Changes to Ontario’s drug system; New tool helps employers attract and train apprentices; Manitoba cellphone law takes effect July 15; Income growth stalls: StatsCan; Changes to Saskatchewan’s construction labour laws
Changes to Ontario’s drug system
Toronto — Ontario’s move to slash generic drug prices by at least 50 per cent took effect on July 1. Other changes to the province’s drug system include eliminating “professional allowances” — the payments generic drug companies make to pharmacy owners in exchange for stocking their products. Dispensing fees paid to rural pharmacies will also increase by as much as $5 per prescription and a transition fund will help pharmacies adapt to the new system.
New tool helps employers attract and train apprentices
Ottawa — A new database from the Canadian Apprenticeship Forum will help employers recruit and train apprentices. The Apprenticeship Works: Build on It database has information on the value of apprenticeship training, recruiting tips and interview guides, handbooks for implementing a mentoring program, tools for identifying skills gaps and worksheets to track apprentices’ progress and development.
Manitoba cellphone law takes effect July 15
Winnipeg — Drivers caught texting or using hand-held cellphones in Manitoba could face a fine of almost $200 under a new law that takes effect July 15. A public-education, multimedia campaign is reminding motorists if they are on the road, they should stay off the phone and text devices. The amendments to the Highway Traffic Act allow the use of cellphones to make telephone calls while driving, provided they are equipped as hands-free devices and used in a hands-free manner. Motorists can also use a hand-held cellphone to call the police, fire or ambulance service in an emergency. Under the new law, motorists could also face a fine of almost $200 for smoking in vehicles when children under the age of 16 are present.
Income growth stalls: StatsCan
Ottawa — After four years of growth, the average after-tax income for families with two or more people in 2008 was virtually unchanged from 2007 at $63,900, according to Statistics Canada. Income for single individuals was also stable at $24,900, following three years of growth. Provincially, families in Saskatchewan and British Columbia saw their incomes increase by 5.7 per cent, while single people in Alberta and Manitoba saw their incomes increase by 13 per cent and 12 per cent, respectively. More than three-million Canadians lived in a low-income situation in 2008, virtually unchanged from 2007. This represents 9.4 per cent of the population.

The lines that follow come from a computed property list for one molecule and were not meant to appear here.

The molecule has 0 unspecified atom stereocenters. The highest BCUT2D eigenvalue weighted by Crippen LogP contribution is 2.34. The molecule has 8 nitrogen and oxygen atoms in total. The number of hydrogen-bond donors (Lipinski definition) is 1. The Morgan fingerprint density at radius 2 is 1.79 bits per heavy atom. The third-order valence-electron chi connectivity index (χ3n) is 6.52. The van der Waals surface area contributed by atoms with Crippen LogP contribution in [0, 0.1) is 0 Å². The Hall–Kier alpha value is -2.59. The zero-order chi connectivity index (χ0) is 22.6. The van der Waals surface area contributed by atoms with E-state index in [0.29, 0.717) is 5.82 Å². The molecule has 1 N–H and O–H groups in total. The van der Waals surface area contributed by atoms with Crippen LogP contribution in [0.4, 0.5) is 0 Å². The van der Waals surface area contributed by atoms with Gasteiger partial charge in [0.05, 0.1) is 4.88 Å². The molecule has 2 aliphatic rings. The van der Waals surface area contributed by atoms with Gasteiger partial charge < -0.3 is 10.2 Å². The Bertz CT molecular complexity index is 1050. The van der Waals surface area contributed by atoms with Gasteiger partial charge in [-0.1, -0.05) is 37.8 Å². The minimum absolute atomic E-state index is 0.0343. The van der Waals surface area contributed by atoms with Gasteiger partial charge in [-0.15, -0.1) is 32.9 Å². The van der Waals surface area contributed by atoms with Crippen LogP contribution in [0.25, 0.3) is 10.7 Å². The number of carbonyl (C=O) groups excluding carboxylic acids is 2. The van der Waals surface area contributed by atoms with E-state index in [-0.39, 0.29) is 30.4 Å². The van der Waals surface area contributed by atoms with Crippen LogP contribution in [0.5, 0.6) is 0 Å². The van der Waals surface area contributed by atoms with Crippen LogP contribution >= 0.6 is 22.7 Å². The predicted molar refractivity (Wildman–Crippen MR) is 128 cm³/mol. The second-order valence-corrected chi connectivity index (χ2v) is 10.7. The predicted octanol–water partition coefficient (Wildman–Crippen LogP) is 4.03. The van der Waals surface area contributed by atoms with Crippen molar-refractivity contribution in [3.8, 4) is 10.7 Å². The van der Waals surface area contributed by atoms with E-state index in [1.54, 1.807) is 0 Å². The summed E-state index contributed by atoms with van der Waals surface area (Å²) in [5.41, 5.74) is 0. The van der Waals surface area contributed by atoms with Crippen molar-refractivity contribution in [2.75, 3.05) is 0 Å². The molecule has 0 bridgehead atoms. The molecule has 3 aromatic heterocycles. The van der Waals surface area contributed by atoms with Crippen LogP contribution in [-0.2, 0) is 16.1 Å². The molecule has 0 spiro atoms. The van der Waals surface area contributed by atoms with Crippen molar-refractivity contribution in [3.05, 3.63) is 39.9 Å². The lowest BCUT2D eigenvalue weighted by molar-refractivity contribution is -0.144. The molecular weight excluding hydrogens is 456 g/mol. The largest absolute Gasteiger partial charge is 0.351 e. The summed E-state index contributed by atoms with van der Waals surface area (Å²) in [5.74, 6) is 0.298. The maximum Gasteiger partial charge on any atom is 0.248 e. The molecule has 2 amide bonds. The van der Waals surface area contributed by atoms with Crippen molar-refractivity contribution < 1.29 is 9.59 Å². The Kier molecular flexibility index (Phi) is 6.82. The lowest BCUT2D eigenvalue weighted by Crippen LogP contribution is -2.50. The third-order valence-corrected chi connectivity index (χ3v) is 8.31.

Changes to Saskatchewan’s construction labour laws
Regina — Saskatchewan construction companies now have more flexibility in dealing with unions following changes to the province’s Construction Industry Labour Relations Act which took effect on July 1. Under the 1992 act, journeymen and apprentices on unionized sites were required to join the single-trade union that represents their particular trade. The amendments to the act, Bill 80, allow a trade union to organize a company on a multi-trade, or “all employee,” basis as well as on a single-trade basis. Also, employers can choose the Representative Employers’ Organization that will represent them in collective bargaining. Under Bill 80, an employer can file an abandonment complaint against a trade union that has been “inactive in promoting and enforcing its bargaining rights against the employer for a period of at least three years before the application.”